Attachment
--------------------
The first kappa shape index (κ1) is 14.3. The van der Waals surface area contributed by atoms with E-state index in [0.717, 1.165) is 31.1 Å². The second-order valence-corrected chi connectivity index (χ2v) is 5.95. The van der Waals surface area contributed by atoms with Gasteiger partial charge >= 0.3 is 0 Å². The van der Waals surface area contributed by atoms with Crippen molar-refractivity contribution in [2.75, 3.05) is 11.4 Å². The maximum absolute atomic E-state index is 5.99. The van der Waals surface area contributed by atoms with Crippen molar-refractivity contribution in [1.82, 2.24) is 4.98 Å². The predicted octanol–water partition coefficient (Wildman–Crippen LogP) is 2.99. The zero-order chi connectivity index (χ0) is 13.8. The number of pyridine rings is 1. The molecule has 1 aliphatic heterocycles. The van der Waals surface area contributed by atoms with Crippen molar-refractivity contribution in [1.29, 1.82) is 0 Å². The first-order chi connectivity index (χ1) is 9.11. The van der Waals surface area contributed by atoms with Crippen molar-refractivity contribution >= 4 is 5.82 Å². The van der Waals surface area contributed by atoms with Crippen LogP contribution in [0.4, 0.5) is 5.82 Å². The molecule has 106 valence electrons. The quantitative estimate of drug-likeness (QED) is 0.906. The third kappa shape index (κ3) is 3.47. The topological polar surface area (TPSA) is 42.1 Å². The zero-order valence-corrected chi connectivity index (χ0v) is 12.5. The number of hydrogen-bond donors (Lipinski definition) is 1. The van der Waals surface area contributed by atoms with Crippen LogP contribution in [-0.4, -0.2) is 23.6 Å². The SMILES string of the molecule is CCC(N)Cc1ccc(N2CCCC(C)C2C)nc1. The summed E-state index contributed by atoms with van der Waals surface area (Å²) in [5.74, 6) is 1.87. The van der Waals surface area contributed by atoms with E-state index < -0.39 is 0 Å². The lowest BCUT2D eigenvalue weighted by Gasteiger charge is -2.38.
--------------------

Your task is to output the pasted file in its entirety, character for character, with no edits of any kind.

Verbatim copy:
The first kappa shape index (κ1) is 14.3. The van der Waals surface area contributed by atoms with E-state index in [0.717, 1.165) is 31.1 Å². The second-order valence-corrected chi connectivity index (χ2v) is 5.95. The van der Waals surface area contributed by atoms with Gasteiger partial charge >= 0.3 is 0 Å². The van der Waals surface area contributed by atoms with Crippen molar-refractivity contribution in [2.75, 3.05) is 11.4 Å². The maximum absolute atomic E-state index is 5.99. The van der Waals surface area contributed by atoms with Crippen molar-refractivity contribution in [1.82, 2.24) is 4.98 Å². The predicted octanol–water partition coefficient (Wildman–Crippen LogP) is 2.99. The zero-order chi connectivity index (χ0) is 13.8. The number of pyridine rings is 1. The molecule has 1 aliphatic heterocycles. The van der Waals surface area contributed by atoms with Crippen molar-refractivity contribution in [1.29, 1.82) is 0 Å². The first-order chi connectivity index (χ1) is 9.11. The van der Waals surface area contributed by atoms with Crippen molar-refractivity contribution >= 4 is 5.82 Å². The van der Waals surface area contributed by atoms with Crippen LogP contribution in [0.4, 0.5) is 5.82 Å². The molecule has 106 valence electrons. The quantitative estimate of drug-likeness (QED) is 0.906. The third kappa shape index (κ3) is 3.47. The topological polar surface area (TPSA) is 42.1 Å². The zero-order valence-corrected chi connectivity index (χ0v) is 12.5. The number of hydrogen-bond donors (Lipinski definition) is 1. The van der Waals surface area contributed by atoms with Crippen LogP contribution in [-0.4, -0.2) is 23.6 Å². The SMILES string of the molecule is CCC(N)Cc1ccc(N2CCCC(C)C2C)nc1. The summed E-state index contributed by atoms with van der Waals surface area (Å²) in [5.74, 6) is 1.87. The van der Waals surface area contributed by atoms with E-state index < -0.39 is 0 Å². The lowest BCUT2D eigenvalue weighted by Gasteiger charge is -2.38.